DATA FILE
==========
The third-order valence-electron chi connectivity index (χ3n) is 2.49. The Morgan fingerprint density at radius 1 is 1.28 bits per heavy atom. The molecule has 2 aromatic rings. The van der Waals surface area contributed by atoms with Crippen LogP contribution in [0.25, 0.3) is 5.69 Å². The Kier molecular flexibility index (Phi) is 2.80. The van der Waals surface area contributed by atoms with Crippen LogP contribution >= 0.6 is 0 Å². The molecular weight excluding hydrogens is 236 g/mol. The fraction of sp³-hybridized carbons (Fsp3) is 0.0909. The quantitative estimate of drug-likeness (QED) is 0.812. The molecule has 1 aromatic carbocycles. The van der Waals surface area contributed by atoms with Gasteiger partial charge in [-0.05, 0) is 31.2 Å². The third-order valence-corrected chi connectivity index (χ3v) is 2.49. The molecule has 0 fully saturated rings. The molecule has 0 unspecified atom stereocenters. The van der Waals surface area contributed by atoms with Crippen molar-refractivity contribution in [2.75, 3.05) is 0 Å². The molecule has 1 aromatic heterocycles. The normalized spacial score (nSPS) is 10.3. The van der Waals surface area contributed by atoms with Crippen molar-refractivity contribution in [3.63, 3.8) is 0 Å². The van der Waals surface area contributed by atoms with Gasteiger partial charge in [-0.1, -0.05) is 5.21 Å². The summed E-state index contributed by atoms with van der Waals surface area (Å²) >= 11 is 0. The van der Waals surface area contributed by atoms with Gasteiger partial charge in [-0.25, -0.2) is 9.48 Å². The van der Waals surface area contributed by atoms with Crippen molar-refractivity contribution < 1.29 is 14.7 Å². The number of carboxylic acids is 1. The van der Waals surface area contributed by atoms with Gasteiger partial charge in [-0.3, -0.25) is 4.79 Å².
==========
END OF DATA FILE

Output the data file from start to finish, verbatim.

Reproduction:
The third-order valence-electron chi connectivity index (χ3n) is 2.49. The Morgan fingerprint density at radius 1 is 1.28 bits per heavy atom. The molecule has 2 aromatic rings. The van der Waals surface area contributed by atoms with Crippen LogP contribution in [0.25, 0.3) is 5.69 Å². The Kier molecular flexibility index (Phi) is 2.80. The van der Waals surface area contributed by atoms with Crippen LogP contribution >= 0.6 is 0 Å². The molecular weight excluding hydrogens is 236 g/mol. The fraction of sp³-hybridized carbons (Fsp3) is 0.0909. The quantitative estimate of drug-likeness (QED) is 0.812. The molecule has 1 aromatic carbocycles. The van der Waals surface area contributed by atoms with Gasteiger partial charge in [-0.05, 0) is 31.2 Å². The third-order valence-corrected chi connectivity index (χ3v) is 2.49. The molecule has 0 fully saturated rings. The molecule has 0 unspecified atom stereocenters. The van der Waals surface area contributed by atoms with Crippen molar-refractivity contribution in [2.75, 3.05) is 0 Å². The molecule has 1 aromatic heterocycles. The normalized spacial score (nSPS) is 10.3. The van der Waals surface area contributed by atoms with Crippen molar-refractivity contribution in [3.63, 3.8) is 0 Å². The van der Waals surface area contributed by atoms with Gasteiger partial charge in [-0.1, -0.05) is 5.21 Å². The summed E-state index contributed by atoms with van der Waals surface area (Å²) >= 11 is 0. The van der Waals surface area contributed by atoms with Gasteiger partial charge in [-0.25, -0.2) is 9.48 Å². The van der Waals surface area contributed by atoms with Crippen molar-refractivity contribution < 1.29 is 14.7 Å². The number of carboxylic acids is 1. The van der Waals surface area contributed by atoms with Gasteiger partial charge in [-0.3, -0.25) is 4.79 Å².